Building an HTPC (part 2)

You can find part 1 here.

The Software

I started by installing a copy of XP Pro I had lying around, once that was running I set about the PVR software.

I initially installed GB-PVR. It’s not open source, but is free, and seems to have a lot of support. It is actually designed as two pieces of software, a back-end recorder/scheduler and a front-end for controlling it and playback, they can be run on the same or separate machines (so you could have a media server somewhere running all the time and something like a Hauppauge MediaMVP controlling it, which GB-PVR has good support for). I had checked the transmitter used on my PVR so I could pick the TV transmitter to use and got on with setting up GB-PVR.

I have to say that it was far from the most intuitive setup I have ever done, and don’t get me wrong, I’m good with computers, well into expert, which means this would probably be bewildering for normal users. It found my hardware without issue, but whenever I tried to search for channels it found nothing. I checked everything twice, spent a long time using Google and hunting forums, no joy. I gave up and installed Media Portal.

I liked Media Portal better from the start and it was a bit easier to get my head around. Still no joy finding channels though. I installed the WinTV software that came the TV card and it found channels. So, no problem with the reception or hardware. I spent a long time searching online for help and in the end I found out about ScanChannelsBDA_UK (I have mirrored a copy here as I had to sign up to download a copy, the only place I found it online). That found channels, and from which transmitter it found them, turns out I was using the wrong one. Back into GB-PVR and it found the channels. I tried in Media Portal, still no joy. So I finished setting up GB-PVR and it was all working. I had to install a copy of PowerDVD I had lying around to get MPEG2 encoders/decoders though.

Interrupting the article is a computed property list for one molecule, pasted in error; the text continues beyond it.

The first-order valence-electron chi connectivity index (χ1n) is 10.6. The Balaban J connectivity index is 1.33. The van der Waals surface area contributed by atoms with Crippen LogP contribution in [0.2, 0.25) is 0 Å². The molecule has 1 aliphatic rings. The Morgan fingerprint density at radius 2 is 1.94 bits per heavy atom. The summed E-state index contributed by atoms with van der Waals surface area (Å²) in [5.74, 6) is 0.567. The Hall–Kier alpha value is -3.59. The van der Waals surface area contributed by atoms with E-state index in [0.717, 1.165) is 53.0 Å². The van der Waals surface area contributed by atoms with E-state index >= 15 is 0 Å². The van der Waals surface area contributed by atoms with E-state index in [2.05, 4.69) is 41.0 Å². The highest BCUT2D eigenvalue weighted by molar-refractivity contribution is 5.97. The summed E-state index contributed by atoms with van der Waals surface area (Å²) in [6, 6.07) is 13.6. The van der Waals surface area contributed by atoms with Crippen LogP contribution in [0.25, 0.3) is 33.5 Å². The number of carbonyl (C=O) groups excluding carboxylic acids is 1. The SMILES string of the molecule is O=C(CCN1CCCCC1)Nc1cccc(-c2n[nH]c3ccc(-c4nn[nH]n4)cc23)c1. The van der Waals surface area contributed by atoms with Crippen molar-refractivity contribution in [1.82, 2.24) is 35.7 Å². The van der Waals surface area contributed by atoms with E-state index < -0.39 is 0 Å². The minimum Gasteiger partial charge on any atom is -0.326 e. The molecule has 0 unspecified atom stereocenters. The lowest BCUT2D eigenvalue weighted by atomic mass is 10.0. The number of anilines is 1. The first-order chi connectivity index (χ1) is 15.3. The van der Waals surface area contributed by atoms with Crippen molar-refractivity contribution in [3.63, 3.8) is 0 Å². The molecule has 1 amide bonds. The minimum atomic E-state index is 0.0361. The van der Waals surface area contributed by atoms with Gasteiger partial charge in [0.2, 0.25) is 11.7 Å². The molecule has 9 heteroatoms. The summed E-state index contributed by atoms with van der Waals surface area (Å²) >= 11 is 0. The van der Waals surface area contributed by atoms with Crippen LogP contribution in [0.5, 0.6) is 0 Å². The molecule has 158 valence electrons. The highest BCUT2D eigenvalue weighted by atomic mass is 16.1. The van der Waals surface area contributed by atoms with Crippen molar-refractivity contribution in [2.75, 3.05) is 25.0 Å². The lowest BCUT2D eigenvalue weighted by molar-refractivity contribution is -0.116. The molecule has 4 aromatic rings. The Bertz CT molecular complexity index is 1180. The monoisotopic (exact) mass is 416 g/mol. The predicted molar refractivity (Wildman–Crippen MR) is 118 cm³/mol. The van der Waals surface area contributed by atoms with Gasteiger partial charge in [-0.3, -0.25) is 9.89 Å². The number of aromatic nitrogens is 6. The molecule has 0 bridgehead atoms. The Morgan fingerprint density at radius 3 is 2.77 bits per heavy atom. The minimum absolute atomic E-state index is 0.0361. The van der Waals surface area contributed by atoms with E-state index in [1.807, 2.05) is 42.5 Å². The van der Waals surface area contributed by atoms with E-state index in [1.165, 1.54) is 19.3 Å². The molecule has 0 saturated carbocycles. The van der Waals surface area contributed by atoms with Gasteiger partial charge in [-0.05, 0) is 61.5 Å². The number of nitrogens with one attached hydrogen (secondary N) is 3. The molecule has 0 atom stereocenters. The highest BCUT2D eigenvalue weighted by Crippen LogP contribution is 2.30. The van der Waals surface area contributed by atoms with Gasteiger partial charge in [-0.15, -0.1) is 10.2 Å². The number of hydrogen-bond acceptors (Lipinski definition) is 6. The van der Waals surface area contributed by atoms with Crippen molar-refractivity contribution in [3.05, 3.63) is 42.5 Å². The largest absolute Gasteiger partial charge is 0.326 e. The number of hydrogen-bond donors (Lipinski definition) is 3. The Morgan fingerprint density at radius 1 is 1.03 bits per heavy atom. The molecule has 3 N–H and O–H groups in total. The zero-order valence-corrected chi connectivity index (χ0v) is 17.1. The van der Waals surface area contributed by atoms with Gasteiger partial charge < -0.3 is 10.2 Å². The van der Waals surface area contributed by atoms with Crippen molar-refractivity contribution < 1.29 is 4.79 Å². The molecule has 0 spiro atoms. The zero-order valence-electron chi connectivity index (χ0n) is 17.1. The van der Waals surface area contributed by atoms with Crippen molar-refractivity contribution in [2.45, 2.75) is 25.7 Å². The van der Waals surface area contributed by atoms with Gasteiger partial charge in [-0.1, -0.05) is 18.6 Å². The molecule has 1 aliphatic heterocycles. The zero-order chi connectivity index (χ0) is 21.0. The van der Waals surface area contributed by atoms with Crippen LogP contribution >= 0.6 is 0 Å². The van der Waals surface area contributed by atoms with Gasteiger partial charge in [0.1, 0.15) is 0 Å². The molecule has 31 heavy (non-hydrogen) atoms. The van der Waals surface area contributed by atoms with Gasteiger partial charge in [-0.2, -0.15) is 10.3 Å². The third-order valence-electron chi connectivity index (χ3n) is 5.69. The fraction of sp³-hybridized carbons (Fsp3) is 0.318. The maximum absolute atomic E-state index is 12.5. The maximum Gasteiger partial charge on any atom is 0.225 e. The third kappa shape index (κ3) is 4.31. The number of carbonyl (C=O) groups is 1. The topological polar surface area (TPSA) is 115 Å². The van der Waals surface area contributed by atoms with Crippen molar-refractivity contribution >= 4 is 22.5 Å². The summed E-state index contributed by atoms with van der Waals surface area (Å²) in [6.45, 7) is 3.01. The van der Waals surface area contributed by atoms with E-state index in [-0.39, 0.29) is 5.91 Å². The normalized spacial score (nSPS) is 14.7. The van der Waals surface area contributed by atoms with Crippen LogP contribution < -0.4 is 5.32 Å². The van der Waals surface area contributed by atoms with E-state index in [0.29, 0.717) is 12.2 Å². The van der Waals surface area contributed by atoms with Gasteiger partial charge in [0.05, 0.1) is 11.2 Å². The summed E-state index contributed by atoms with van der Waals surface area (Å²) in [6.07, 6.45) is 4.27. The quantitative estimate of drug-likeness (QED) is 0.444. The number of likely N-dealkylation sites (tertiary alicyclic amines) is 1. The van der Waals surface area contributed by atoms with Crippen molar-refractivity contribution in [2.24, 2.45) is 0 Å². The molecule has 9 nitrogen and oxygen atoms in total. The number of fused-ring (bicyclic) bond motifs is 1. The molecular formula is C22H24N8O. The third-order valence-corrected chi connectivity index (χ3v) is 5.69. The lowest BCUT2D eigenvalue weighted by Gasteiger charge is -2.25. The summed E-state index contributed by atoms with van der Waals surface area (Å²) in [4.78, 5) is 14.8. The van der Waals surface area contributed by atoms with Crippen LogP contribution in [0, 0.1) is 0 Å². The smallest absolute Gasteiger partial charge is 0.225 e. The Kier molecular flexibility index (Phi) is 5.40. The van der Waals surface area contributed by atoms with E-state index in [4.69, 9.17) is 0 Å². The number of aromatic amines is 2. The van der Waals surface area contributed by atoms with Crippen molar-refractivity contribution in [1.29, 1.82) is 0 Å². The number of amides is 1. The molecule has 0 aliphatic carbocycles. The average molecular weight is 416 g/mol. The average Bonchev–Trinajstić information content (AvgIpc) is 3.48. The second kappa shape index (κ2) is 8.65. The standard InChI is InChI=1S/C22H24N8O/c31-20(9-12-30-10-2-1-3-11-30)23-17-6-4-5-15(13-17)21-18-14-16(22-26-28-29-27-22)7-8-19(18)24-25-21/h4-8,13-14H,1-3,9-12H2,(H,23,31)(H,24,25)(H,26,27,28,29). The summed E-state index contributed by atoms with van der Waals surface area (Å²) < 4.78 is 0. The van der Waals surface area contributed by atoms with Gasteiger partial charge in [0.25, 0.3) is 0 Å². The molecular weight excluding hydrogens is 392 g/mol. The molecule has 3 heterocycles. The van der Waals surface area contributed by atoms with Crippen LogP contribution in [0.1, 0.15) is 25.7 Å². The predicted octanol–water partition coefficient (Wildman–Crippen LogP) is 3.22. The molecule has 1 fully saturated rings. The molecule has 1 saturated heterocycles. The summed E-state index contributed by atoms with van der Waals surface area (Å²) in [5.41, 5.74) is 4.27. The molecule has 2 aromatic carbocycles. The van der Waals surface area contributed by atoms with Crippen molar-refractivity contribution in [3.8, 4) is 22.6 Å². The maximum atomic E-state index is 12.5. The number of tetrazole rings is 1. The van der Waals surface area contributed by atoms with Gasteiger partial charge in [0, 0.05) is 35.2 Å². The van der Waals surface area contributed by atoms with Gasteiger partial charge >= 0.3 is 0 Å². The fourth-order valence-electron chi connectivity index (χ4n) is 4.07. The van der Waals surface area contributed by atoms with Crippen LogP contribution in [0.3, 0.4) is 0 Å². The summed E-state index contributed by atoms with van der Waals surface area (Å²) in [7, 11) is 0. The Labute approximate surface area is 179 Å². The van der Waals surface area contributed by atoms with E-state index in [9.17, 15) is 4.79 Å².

After a brief use I wasn’t happy with it. The TV picture seemed to jerk, like it was dropping frames, which made it difficult to watch. More than that though, the interface felt old and ugly, clunky to use. I thought I’d give Media Portal another try. I figured I would uninstall GB-PVR as it may be conflicting, I was right, that sorted the problem and I was OK to set Media Portal up. I was much happier with it from the start, still a few weird things in the interface, but it looked nicer and seemed to work better.

I spent the first week tweaking and changing settings. Initially I had a problem that the sound went weird when I tried to record, which I tracked down to the MPEG encoder I had chosen (Media Portal comes with some encoders and decoders, unlike GB-PVR). I added a plugin to launch external applications and added IE so you could easily launch a browser and surf the net. I also enabled the My Burner plugin so I could, I hoped, burn saved files straight to DVD (as I mentioned, part of my reason for disliking me current PVR was the work involved in doing this).

I played around with it for a few days, got it picking up my photos, music and ripped DVDs from the NAS, checked it was recording programmes, setup my Electronic Programme Guide (EPG) using XMLTV GUI (incidentally, easier to set this up to put the file, called tvguide.xml into the xmltv folder in the Media Portal programme folder). Setting up the TV channels and then matching them to the EPG was the most laborious process though. I also managed to get hold of some custom channel icons so many of my channels had the channel logos, making them easier to identify.